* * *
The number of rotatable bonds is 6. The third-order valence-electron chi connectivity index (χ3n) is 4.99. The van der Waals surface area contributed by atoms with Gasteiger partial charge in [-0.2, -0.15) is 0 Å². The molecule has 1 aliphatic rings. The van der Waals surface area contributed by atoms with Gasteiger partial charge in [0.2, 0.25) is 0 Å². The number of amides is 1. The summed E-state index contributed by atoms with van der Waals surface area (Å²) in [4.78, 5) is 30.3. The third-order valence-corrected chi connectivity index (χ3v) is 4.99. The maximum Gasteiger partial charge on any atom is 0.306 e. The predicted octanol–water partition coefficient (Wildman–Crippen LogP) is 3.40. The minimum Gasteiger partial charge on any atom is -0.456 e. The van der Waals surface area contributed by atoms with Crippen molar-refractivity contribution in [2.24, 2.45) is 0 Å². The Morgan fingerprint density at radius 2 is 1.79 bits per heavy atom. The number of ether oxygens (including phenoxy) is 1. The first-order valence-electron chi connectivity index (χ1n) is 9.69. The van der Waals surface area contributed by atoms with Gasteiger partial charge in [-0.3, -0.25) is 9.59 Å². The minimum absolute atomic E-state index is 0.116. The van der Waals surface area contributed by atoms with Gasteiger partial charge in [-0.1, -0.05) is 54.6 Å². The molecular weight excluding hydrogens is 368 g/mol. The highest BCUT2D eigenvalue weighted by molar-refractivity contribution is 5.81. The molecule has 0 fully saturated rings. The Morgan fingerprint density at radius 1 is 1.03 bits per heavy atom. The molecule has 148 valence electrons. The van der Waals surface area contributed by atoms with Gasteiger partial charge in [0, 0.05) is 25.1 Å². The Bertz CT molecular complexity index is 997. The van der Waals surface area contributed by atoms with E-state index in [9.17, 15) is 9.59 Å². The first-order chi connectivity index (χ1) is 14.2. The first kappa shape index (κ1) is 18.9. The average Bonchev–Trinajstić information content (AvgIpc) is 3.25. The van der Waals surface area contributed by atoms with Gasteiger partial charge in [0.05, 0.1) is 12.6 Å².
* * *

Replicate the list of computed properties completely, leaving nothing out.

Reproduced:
The number of rotatable bonds is 6. The third-order valence-electron chi connectivity index (χ3n) is 4.99. The van der Waals surface area contributed by atoms with Gasteiger partial charge in [-0.2, -0.15) is 0 Å². The molecule has 1 aliphatic rings. The van der Waals surface area contributed by atoms with Gasteiger partial charge in [0.2, 0.25) is 0 Å². The number of amides is 1. The summed E-state index contributed by atoms with van der Waals surface area (Å²) in [4.78, 5) is 30.3. The third-order valence-corrected chi connectivity index (χ3v) is 4.99. The maximum Gasteiger partial charge on any atom is 0.306 e. The predicted octanol–water partition coefficient (Wildman–Crippen LogP) is 3.40. The minimum Gasteiger partial charge on any atom is -0.456 e. The van der Waals surface area contributed by atoms with Crippen molar-refractivity contribution in [2.24, 2.45) is 0 Å². The Morgan fingerprint density at radius 2 is 1.79 bits per heavy atom. The number of ether oxygens (including phenoxy) is 1. The first-order valence-electron chi connectivity index (χ1n) is 9.69. The van der Waals surface area contributed by atoms with Gasteiger partial charge in [-0.3, -0.25) is 9.59 Å². The minimum absolute atomic E-state index is 0.116. The van der Waals surface area contributed by atoms with Gasteiger partial charge in [-0.1, -0.05) is 54.6 Å². The molecular weight excluding hydrogens is 368 g/mol. The highest BCUT2D eigenvalue weighted by molar-refractivity contribution is 5.81. The molecule has 0 fully saturated rings. The Morgan fingerprint density at radius 1 is 1.03 bits per heavy atom. The molecule has 148 valence electrons. The van der Waals surface area contributed by atoms with Gasteiger partial charge in [0, 0.05) is 25.1 Å². The Bertz CT molecular complexity index is 997. The van der Waals surface area contributed by atoms with E-state index in [9.17, 15) is 9.59 Å². The first-order chi connectivity index (χ1) is 14.2. The first kappa shape index (κ1) is 18.9. The average Bonchev–Trinajstić information content (AvgIpc) is 3.25. The van der Waals surface area contributed by atoms with Gasteiger partial charge in [0.05, 0.1) is 12.6 Å².